On the move

What does physical activity have to do with a university?

Image of Bruce Kidd from over John Scherk's shoulder

Researchers have confirmed the myriad benefits of being physically active—and UTSC has always been a great place for recreation, whether it’s being part of an intramural sport or simply taking a walk in the valley. The new facilities for the 2015 Pan Am & Parapan American Games have only improved the campus for elite and amateur athletes alike. Principal Bruce Kidd and Professor John Scherk, an advocate of healthy living and an advisor the the Health Studies program, sat down at the Toronto Pan Am Sports Centre (TPASC) to consider the key role physical activity plays in a university environment.

Bruce Kidd: The expression of physical activity is a very important part of our culture, whether it’s exercise, dance, play, or sport. As academics, we seek to understand, inform, and intervene in our complex world. If we don’t have some understanding of the cultural aspect of physical activity and sport, we’re overlooking an important element of our reality.
For reasons of health, productivity, survival, and intellectual investigation, there should be planning for sport and physical activity in the academy.

John Scherk: Research shows physical activity enhances the academic performance and ability of students and faculty, not to mention that there are strong correlations between physical activity and health.
Last fall there was an announcement in the Instructional Centre at exam time that the common area was going to used for computer games as a means of stress release for students. I grimaced a bit because a much better, more holistic way of stress relief is physical activity of all kinds, even if it’s a vigorous walk or swimming regularly.

BK: There’s tons of research to back that up. You know, whenever I’m really, really stressed I go for a long bike ride or a long walk. The literature is full of examples of how exercise is linked to productivity, stress reduction, and improved mental health. In fact, we have colleagues who have made this their field of research, and it’s a growing area of scholarship internationally.

JS: In terms of teaching and research, our Health Studies program is forging a unique path for U of T. It integrates areas that various parts of this huge university are dealing with, but we’re pulling it together. One theme that is quite current now is physical activity and aging. We are developing a small group involved with aging and its many aspects.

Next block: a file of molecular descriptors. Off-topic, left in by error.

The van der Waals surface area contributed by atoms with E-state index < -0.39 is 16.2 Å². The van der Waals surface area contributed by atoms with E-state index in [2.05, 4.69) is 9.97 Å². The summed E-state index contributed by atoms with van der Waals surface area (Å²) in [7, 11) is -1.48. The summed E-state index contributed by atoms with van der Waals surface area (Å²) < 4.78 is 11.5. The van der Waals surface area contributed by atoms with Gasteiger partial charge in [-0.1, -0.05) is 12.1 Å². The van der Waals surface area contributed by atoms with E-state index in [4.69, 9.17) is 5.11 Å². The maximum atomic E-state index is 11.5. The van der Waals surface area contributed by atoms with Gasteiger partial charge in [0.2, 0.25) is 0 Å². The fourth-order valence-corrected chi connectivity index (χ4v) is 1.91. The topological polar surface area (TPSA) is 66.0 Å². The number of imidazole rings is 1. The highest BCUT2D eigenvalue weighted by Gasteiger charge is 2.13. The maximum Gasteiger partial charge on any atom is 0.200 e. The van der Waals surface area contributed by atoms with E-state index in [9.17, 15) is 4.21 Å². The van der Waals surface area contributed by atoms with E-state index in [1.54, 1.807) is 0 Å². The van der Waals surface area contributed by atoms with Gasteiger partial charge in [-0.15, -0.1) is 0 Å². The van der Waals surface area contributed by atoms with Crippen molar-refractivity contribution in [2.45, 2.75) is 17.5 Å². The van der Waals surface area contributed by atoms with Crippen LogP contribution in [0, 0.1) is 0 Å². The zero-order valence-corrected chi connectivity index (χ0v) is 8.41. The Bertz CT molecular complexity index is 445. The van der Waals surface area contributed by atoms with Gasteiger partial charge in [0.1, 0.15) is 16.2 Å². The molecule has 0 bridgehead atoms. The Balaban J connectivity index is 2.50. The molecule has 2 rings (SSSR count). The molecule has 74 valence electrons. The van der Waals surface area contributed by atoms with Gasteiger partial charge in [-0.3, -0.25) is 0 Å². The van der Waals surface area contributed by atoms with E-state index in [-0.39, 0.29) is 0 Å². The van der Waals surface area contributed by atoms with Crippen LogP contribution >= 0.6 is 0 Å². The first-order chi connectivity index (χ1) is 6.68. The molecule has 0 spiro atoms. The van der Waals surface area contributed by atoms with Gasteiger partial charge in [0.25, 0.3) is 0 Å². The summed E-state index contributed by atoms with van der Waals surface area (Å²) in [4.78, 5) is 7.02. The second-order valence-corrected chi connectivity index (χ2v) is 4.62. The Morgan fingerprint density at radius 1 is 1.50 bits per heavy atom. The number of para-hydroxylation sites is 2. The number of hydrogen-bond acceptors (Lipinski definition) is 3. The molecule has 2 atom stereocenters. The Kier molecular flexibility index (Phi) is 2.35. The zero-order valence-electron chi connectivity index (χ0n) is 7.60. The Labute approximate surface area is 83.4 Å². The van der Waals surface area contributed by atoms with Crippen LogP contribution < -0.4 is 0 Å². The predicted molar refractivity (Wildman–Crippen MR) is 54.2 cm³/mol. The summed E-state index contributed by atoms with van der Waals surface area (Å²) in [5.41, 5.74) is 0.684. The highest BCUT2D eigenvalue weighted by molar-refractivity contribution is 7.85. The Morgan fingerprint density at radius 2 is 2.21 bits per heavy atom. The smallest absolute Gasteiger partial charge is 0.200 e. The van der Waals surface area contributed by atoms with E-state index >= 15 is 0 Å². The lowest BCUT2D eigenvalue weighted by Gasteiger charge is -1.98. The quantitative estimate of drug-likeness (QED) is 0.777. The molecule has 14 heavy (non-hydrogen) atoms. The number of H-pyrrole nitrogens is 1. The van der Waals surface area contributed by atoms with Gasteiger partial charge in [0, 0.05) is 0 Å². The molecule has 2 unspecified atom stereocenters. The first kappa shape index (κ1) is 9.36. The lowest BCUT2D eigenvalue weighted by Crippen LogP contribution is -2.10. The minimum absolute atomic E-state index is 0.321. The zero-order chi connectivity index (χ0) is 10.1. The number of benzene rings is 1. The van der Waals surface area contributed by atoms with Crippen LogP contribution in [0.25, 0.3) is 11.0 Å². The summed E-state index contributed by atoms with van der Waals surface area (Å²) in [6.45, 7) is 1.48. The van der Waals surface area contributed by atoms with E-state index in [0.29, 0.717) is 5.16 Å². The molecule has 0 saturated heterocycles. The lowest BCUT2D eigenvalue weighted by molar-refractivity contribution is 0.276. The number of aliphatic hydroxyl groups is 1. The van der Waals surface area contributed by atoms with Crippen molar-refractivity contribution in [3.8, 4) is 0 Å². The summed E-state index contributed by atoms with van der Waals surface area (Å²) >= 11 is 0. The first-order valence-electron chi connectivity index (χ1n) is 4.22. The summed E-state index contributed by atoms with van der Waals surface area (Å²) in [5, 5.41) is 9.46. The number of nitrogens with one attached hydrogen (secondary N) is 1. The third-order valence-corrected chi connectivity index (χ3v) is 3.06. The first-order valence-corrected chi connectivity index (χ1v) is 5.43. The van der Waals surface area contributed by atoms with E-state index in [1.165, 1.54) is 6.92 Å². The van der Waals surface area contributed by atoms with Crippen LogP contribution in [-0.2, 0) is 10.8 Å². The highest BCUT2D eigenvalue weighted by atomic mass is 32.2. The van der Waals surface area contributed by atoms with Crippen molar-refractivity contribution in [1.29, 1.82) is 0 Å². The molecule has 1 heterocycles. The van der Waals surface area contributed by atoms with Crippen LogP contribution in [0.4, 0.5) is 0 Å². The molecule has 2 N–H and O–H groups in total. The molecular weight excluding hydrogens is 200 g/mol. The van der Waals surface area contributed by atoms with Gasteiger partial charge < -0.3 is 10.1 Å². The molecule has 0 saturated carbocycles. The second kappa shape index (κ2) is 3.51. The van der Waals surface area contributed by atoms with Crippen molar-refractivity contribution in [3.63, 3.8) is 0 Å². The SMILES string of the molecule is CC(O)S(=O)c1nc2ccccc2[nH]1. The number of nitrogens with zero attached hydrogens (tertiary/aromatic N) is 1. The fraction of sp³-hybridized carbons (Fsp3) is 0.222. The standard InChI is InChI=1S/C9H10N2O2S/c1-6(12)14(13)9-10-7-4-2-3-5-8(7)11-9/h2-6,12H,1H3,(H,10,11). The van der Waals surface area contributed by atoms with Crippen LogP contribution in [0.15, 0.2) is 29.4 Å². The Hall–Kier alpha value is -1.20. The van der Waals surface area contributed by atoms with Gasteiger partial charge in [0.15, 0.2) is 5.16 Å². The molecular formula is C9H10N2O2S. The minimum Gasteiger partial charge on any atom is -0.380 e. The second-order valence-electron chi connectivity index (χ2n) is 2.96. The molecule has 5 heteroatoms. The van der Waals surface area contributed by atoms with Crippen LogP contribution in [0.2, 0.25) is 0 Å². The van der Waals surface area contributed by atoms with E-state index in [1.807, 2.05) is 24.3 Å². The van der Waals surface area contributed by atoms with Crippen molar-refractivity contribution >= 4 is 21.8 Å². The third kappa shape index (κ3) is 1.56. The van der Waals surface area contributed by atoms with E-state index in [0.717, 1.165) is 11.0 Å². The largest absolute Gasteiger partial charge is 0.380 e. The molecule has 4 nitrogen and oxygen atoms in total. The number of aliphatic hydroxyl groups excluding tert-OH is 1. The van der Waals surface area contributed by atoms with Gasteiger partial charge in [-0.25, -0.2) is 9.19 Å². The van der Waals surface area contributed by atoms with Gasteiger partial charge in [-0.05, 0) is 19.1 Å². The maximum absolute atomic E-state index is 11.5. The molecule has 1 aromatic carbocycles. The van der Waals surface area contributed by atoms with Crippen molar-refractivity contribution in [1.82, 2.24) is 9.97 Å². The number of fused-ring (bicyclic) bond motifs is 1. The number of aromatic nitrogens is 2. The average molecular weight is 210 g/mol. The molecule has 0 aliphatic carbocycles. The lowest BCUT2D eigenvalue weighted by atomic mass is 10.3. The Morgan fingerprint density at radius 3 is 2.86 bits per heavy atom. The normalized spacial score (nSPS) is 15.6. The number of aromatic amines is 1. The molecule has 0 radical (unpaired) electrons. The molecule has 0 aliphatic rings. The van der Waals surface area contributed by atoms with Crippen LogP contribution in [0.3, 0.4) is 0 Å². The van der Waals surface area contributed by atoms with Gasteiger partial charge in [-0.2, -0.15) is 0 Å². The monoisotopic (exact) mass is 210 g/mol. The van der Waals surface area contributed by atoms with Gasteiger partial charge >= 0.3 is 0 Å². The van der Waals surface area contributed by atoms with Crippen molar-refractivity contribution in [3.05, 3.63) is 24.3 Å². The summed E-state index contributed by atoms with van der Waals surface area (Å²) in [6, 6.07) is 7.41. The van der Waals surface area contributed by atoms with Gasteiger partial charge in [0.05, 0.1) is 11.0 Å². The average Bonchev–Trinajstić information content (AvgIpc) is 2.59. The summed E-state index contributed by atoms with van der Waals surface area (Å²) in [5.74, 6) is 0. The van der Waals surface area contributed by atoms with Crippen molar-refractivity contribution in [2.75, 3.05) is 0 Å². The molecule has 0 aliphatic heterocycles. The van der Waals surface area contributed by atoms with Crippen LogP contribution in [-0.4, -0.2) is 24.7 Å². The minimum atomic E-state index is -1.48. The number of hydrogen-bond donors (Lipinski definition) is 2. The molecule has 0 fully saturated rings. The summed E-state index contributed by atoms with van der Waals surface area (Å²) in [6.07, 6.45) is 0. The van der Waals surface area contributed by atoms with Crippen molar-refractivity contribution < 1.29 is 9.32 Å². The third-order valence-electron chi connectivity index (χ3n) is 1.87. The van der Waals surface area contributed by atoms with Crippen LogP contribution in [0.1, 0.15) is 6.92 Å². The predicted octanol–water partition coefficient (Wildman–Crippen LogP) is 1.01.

BK: It’s very current. We know there is an aging effect and that you can slow it down through thoughtful physical activity, not binge working out.

JS: Among academics, it’s quite common to have a discussion, whether it’s about research or something administrative, while taking a walk. You get out for half an hour or an hour with colleagues and discuss an issue. We’re very lucky here at Scarborough to have the valley. We’ve both had walks with colleagues and administrative staff. Everybody feels well just for the movement. And everybody says, “What a shame we don’t make more use of the valley.”

BK: I have walking meetings. Even in the winter. If it’s a catch-up meeting, I have a route that I take them on and it’s enormously productive. The valley is as you describe it: extraordinary. I went for a walk with a colleague about six months ago and we saw seven deer. We talked about that for the next two weeks.

It’s much easier to do this in the valley because if you have a walking meeting across the St. George campus, you’re constantly interrupted by people you know who want to talk to you. So you don’t get much of a walk, and you don’t get much of a meeting. Here, you can go down in the relative solitude of the valley. And in addition to the beauty, you’ve got the uninterrupted conversation.

One of the things I’m going to initiate now that I’m principal is something like a Walk With the Principal to introduce the valley.

JS: Have you walked yet from the campus all the way down to the lake?

BK: No, but I’ve cycled down. I have a mountain bike in my office. So cycling is also in my plan.

JS: When I was a graduate student at Oxford, I rowed for two or three years. I’ve never forgotten it. I think this just goes straight your point and it would be wonderful if all of our students have this sort of experience that will reshape their thinking about physical activity and expose them to the sheer pleasure of it for the rest of their lives.

BK: I would like to see every UTSC student graduate with confident knowledge about how to live in a healthily, embodied way, and assured that they can joyously experience physical activity, life-long productivity, and all that implies. I also want to help ensure that they’re not intimidated by our new athletics facilities, that they don’t feel that they have to be an Olympic champion in order to use the Toronto Pan Am Sports Centre, and they find some kind of activity that they enjoy and that they know is good for them.
It is our students who have helped make UTSC one of the best-equipped campuses in Canada for sport and recreation. Any bright, young person who wants to study in a demanding, world-class university, but also has a love of sport and physical activity and wants to go to a place that has outstanding facilities and programs, has got to start with UTSC.